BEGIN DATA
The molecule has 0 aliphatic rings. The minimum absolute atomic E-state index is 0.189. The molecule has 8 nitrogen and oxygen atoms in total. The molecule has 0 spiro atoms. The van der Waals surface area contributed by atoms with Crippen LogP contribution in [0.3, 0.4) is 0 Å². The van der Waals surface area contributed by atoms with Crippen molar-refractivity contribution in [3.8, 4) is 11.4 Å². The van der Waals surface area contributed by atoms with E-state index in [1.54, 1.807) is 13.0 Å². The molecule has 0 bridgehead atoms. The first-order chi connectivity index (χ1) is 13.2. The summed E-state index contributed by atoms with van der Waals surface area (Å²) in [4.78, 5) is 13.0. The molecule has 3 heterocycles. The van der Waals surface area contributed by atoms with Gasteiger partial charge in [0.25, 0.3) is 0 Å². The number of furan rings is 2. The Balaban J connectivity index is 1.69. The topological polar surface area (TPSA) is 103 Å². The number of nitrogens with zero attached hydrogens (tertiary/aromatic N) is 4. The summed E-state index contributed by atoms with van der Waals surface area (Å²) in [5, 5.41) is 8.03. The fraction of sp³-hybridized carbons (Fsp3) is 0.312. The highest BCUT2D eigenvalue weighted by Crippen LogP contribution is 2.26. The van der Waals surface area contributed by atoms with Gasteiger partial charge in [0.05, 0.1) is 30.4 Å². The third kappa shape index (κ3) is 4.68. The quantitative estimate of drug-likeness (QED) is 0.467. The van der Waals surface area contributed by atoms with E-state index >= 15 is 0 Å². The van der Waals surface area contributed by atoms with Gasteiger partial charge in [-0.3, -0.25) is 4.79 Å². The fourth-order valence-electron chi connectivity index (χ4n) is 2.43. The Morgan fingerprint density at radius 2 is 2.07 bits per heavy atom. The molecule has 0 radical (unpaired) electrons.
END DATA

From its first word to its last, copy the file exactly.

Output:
The molecule has 0 aliphatic rings. The minimum absolute atomic E-state index is 0.189. The molecule has 8 nitrogen and oxygen atoms in total. The molecule has 0 spiro atoms. The van der Waals surface area contributed by atoms with Crippen LogP contribution in [0.3, 0.4) is 0 Å². The van der Waals surface area contributed by atoms with Crippen molar-refractivity contribution in [3.8, 4) is 11.4 Å². The van der Waals surface area contributed by atoms with E-state index in [1.54, 1.807) is 13.0 Å². The molecule has 0 bridgehead atoms. The first-order chi connectivity index (χ1) is 13.2. The summed E-state index contributed by atoms with van der Waals surface area (Å²) in [4.78, 5) is 13.0. The molecule has 3 heterocycles. The van der Waals surface area contributed by atoms with Gasteiger partial charge in [0.25, 0.3) is 0 Å². The number of furan rings is 2. The Balaban J connectivity index is 1.69. The topological polar surface area (TPSA) is 103 Å². The number of nitrogens with zero attached hydrogens (tertiary/aromatic N) is 4. The summed E-state index contributed by atoms with van der Waals surface area (Å²) in [5, 5.41) is 8.03. The fraction of sp³-hybridized carbons (Fsp3) is 0.312. The highest BCUT2D eigenvalue weighted by Crippen LogP contribution is 2.26. The van der Waals surface area contributed by atoms with Gasteiger partial charge in [0.05, 0.1) is 30.4 Å². The third kappa shape index (κ3) is 4.68. The quantitative estimate of drug-likeness (QED) is 0.467. The van der Waals surface area contributed by atoms with E-state index >= 15 is 0 Å². The van der Waals surface area contributed by atoms with Gasteiger partial charge in [-0.3, -0.25) is 4.79 Å². The fourth-order valence-electron chi connectivity index (χ4n) is 2.43. The Morgan fingerprint density at radius 2 is 2.07 bits per heavy atom. The molecule has 0 radical (unpaired) electrons.